2

For Ezekiel this was a physical experience; it was overwhelming to the point where he fell face down. Yet,
the glory of the Lord had been present earlier in the old temple without the people noticing it. Ezekiel had seen before
that people practiced idolatry at the very place where he saw God’s glory that was obviously hidden from the others.
3
We conclude from this that what Ezekiel experienced physically was actually a spiritual reality that was hidden from
those who were spiritually blind. The Apostle Paul had good reason to pray “that the eyes of [our] heart may be
enlightened in order that [we] may know the hope to which he has called [us], the riches of his glorious inheritance in
the saints, and his incomparably great power for us who believe. That power is like the working of his mighty
strength, which he exerted in Christ when he raised him from the dead and seated him at his right hand in the
heavenly realms, far above all rule and authority, power and dominion, and every title that can be given, not only in
the present age but also in the one to come. And God placed all things under his feet and appointed him to be head
over everything for the church, which is his body, the fullness of him who fills everything in every way.”
4

What Ezekiel saw in the context of the new temple, we are invited to behold in the miracle of Christ’s
resurrection from the dead. In the same way as Ezekiel said “behold, and the glory of the Lord filled the house of the
Lord,” so the risen Lord says to the Apostle J ohn: “I am the Living One; I was dead, and behold I am alive for ever
and ever! And I hold the keys of death and Hades.”
5

While in the presence of the Lord, Ezekiel is reminded of the horrifying vision he had seen so many years
ago of people practicing idolatry in the very precincts of the temple. God says to him: “No foreigner uncircumcised in
heart and flesh is to enter my sanctuary, not even the foreigners who live among the Israelites.” J ohn B. Taylor, in
Ezekiel, comments here: “Foreigners, who were uncircumcised in heart and flesh (7), were not members of the
covenant and therefore profaned the sanctuary by their presence. Israelites who allowed this to happen were breaking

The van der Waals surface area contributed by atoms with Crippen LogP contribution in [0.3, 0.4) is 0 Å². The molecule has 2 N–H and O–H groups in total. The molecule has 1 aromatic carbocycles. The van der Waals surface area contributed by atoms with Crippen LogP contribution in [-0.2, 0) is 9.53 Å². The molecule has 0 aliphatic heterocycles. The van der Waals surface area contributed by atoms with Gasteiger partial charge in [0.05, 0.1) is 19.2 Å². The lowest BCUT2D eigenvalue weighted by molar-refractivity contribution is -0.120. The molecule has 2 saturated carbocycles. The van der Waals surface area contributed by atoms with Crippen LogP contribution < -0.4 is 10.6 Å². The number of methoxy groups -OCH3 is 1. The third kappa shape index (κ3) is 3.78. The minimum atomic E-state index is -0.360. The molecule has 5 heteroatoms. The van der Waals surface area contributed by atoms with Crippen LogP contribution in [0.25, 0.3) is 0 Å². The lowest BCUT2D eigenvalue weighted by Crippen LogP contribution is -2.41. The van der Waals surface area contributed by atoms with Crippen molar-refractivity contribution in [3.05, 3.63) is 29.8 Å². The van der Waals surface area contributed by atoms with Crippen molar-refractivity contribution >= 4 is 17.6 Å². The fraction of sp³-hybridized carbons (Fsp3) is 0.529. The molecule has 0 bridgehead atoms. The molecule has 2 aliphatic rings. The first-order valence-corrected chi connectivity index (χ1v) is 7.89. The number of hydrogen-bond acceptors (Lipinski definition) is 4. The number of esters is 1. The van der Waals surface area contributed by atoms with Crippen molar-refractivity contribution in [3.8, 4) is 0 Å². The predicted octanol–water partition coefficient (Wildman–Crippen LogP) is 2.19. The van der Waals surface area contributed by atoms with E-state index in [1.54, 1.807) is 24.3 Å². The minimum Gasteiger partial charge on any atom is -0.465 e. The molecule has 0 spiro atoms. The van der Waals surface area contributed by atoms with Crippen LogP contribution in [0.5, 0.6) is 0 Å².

the covenant (read you have broken, 7, RSV; and not they, AV) and rendering their own offerings to God null and
void. The fault was attributable to the former practice of allowing foreigners to act as temple servants, e.g. the Carite
temple guards (2 Ki. 11:4), and this was now strictly forbidden as a profanation of my holy things (8). These
restrictions, with the renewed emphases on holiness, the covenant and circumcision, were a feature of post-exilic
J udaism and they were carried further by Haggai, Ezra and Nehemiah (Ezr. 4:1-3; 10:10-44; Ne. 13:1-9; Hg. 2:14).
Herod’s Temple had a warning notice put up forbidding Gentiles to pass beyond a certain point on pain of death.”
Although the J ews may have interpreted Ezekiel’s prophecy in this literal sense, excluding certain non-J ews
from entering the temple area, the proscription was probably meant to exclude many J ews also. Going by Paul’s
1. See Ezek.9-11.
2. I Kings 8:10,11
3. Ezek. 8:9-11
4. Eph. 1:18-23
5. Rev. 1:18
definition, we confirm: “A man is not a J ew if he is only one outwardly, nor is circumcision merely outward and
physical. No, a man is a J ew if he is one inwardly; and circumcision is circumcision of the heart, by the Spirit, not by
the written code.”
1
The Apostle Paul further defines circumcision, saying: “It is we who are the circumcision, we
who worship by the Spirit of God, who glory in Christ J esus, and who put no confidence in the flesh.”
2
And: “In
[Christ] you were also circumcised, in the putting off of the sinful nature, not with a circumcision done by the hands
of men but with the circumcision done by Christ, having been buried with him in baptism and raised with him
through your faith in the power of God, who raised him from the dead.”
3